trip to be there. So consider some places nearby that are worthy
of a visit and great places to stay while you are in “the
Be sure to visit nearby Cong, the place where the classic film, The Quiet Man, with Maureen O'Hara and John Wayne, was filmed. Take ‘The Quiet Man' walking tour with one of the great guides from The Quiet Man Museum in Cong and see if you can get on one of the tours with Gerry Collins who runs the business that his daughter founded! If you don't know the film, be sure to see it before your trip so that you'll recognize all the places pointed out to you along the route from the place where the fight by the river happened, to the bridge location and the church where some of the most important scenes took place. And now you can visit Pat Cohan's Bar, which until July, 2007, was never a bar on the inside but was previously a grocery store and later a craft shop! Now it's reopened with a new owner who has created the bar as it was shown in the film giving those who are devotees of the film one more reason to visit Cong.
You'll need a place to stay nearby so let me offer two unique suggestions. Firstly, for the big splurge, you might want to stay at Ashford Castle. The grounds of the castle, along with the exteriors of the houses in Cong, served as the set for the filming of The Quiet Man and once you've seen the film you'll recognize the driveway road and the spots along the river where the film's action was shot. If you haven't had a chance to see the film before you arrive at Ashford Castle, note that the film is shown continuously on closed circuit TV in the guest rooms! If you're a golfer, you'll find the golf course convenient and challenging on the castle grounds.
Just a few months ago, on a portion of the grounds of Ashford Castle, a modern, trendy, downright sexy hotel has opened that combines 21st century-chic accommodations with stylish public rooms housed in a traditional and historic stone building. The food is excellent, the bars are happening places, the décor is sophisticated, and the accommodations are modern and offer incredible comfort and amenities. You'll find the room rates much more affordable than the castle accommodations and you have access to the castle grounds plus the convenience of being able to have tea, cocktails, or dinner at Ashford without even taking your car out of its parking space if you prefer walking!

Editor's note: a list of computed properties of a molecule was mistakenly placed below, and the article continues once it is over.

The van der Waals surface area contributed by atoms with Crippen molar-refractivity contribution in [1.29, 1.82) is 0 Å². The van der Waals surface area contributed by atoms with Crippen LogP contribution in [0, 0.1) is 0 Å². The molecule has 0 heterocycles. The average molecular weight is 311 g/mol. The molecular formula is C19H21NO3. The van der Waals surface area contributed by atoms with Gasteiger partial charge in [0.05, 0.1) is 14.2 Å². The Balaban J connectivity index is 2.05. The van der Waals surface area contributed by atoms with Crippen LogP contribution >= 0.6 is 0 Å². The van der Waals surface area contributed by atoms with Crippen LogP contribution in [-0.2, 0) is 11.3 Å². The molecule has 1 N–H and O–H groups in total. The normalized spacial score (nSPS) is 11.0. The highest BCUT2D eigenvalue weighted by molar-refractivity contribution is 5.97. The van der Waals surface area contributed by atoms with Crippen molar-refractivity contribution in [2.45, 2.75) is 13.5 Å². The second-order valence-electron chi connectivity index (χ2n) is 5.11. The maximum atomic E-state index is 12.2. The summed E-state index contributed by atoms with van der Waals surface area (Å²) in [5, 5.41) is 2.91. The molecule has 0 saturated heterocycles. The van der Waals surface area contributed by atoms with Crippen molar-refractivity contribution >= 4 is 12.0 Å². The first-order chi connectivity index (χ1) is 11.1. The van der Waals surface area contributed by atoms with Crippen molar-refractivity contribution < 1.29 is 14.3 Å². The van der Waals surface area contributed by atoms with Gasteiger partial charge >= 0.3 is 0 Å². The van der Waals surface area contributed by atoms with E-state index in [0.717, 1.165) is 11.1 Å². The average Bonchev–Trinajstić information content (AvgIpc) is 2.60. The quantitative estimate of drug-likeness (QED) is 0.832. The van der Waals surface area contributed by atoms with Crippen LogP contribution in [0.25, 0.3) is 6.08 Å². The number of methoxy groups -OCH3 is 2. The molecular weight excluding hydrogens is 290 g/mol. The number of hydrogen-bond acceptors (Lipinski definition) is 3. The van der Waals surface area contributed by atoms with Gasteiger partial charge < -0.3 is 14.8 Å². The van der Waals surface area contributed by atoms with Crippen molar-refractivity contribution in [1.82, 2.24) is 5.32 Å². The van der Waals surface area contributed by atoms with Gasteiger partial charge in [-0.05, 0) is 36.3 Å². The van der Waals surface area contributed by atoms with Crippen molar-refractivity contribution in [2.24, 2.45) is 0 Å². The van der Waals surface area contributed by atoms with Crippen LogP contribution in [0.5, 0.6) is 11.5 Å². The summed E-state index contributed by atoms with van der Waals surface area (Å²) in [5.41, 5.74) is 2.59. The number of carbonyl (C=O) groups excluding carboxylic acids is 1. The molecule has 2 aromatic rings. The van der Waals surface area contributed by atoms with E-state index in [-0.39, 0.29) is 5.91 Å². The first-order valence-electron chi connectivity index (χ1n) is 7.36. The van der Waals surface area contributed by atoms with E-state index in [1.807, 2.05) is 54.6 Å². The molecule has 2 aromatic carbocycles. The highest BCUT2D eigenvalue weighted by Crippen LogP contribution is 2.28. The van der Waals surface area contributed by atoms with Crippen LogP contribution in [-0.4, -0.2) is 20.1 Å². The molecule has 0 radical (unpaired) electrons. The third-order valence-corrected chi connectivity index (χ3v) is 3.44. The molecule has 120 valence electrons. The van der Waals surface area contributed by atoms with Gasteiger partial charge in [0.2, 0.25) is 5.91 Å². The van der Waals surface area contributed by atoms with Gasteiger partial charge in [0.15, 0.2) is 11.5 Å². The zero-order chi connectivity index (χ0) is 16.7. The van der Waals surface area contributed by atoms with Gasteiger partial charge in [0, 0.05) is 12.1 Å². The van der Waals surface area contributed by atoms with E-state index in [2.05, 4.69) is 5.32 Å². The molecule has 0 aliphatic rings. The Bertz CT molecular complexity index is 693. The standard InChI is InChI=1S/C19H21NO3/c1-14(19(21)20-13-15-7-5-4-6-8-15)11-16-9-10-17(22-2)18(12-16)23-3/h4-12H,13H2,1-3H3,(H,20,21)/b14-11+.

If it's more than you can deal with
to get Fido ready for a trip to accompany you to Ireland, mark
your calendar to visit when the sheep dog competition are in
full swing! It will make it so much easier for you to be traveling
unaccompanied by your own furry friend!
Taking your dog to
If meeting and greeting lovely pups along the route isn't enough to quench your thirst to be with your own furry friend, then the only solution for you is to take Fido along with you. If you go through the six-month process, which includes insertion of an identifying microchip under your dog's skin here at home, you can take Fido right through Immigrations and Customs in Ireland, thus avoiding the six-month quarantine process. For complete information on that process, visit my website at www.sabrams.com and enter keywords: "Pet Scheme" into the SEARCH box.
Gotta Fly Now! sm
www.FidoFriendly.com • June 2007